Mining Industry Looks to Automation‎

Technology is catching up with the mining industry. Soon many mining operations in lonely and desolate areas could be carried out by automation with control centers a few hundred kms away in the cities.

The automation of mining is likely to increase production, improve safety and reduce the operating costs in the long term for mining companies.

Some of the bigger mining companies are already test driving the automated mining concept. Although it is still too early to state just how much they are going to save given the fact that they are not revealing just what they have spent on the project. Is the improvement really going to be worth it in terms of efficiency and cost?

Rio Tinto is an industry leader in remote mining technology and is already hoping to be the first to have a fully automated mine. They already have remote vehicles capable of repetitive tasks, but need to invest some more in the finer robots that would make automation possible and profitable.

Andrew Stokes, global surface mining leader in Rio’s technology and innovation department in Australia said that with the improved fortunes of the mining company they thought it was time to see if they could take advantage of their position of actually reinvesting in technology to improve their mining operations and give them an edge in the marketplace.

The mine in question is called ‘A Pit’ and is located at the West Angelas iron ore mine in Australia’s Pilbara region. The robotic site is technologically impressive, but most analysts feel that such a revolutionary change will take some time coming given the high initial costs involved.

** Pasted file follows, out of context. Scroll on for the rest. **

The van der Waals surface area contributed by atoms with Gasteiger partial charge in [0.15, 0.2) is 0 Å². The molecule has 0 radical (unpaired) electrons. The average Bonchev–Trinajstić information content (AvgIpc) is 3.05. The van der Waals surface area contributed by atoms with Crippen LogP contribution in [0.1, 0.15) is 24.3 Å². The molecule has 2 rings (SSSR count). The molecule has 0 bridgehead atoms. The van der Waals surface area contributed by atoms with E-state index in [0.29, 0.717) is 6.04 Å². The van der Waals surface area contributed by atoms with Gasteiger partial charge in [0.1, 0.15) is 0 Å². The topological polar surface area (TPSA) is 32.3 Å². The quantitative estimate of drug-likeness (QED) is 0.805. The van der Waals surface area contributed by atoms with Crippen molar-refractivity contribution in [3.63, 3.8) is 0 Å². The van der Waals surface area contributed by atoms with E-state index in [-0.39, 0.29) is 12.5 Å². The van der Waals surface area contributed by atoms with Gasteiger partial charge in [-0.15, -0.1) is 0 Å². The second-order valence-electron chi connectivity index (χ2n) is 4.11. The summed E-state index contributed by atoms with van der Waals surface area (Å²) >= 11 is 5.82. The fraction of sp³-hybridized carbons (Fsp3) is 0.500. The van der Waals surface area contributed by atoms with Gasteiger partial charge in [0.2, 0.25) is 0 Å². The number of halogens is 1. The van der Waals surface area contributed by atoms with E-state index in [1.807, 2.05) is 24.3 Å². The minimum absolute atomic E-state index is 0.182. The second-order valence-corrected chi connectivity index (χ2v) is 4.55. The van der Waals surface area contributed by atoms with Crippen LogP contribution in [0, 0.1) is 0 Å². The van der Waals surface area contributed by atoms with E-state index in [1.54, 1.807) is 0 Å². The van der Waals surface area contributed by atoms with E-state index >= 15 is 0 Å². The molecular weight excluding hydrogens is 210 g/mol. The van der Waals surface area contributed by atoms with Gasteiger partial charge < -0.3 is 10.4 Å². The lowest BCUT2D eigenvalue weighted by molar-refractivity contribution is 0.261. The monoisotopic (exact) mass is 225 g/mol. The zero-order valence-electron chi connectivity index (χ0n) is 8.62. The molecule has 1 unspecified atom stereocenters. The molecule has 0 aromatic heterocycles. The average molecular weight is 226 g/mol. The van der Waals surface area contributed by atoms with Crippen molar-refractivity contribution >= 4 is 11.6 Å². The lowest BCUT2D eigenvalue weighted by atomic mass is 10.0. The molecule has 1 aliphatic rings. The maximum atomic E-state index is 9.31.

Mr Stokes is keen on building a mining operation where people are geographically agnostic. The miners will be more like Air Traffic Controllers who will supervise the automated production by manipulating the direction of drills, loaders and driverless haul trucks from a location far away from the actual mine that houses the control center.

Automation will see some mining jobs disappear and others grow. Naturally this would be a concern to the large number of mine workers in Australia, but since automated mining in not going to step in for a while yet, they do have a breather.

Joel Scanlon

Written by

Joel Scanlon

Joel emigrated to Australia in 1995 and worked for five years in the mining industry as an exploration geotechnician, using GIS mapping and CAD software. Upon moving to the North Coast of NSW, Australia Joel worked as a graphic designer for a leading consultancy firm. After that, he ran a successful business providing web services to businesses along the eastern seaboard of Australia. During this time, he developed and launched News-Medical.Net. Joel has been working with AZoNetwork since the company was founded in 2000.

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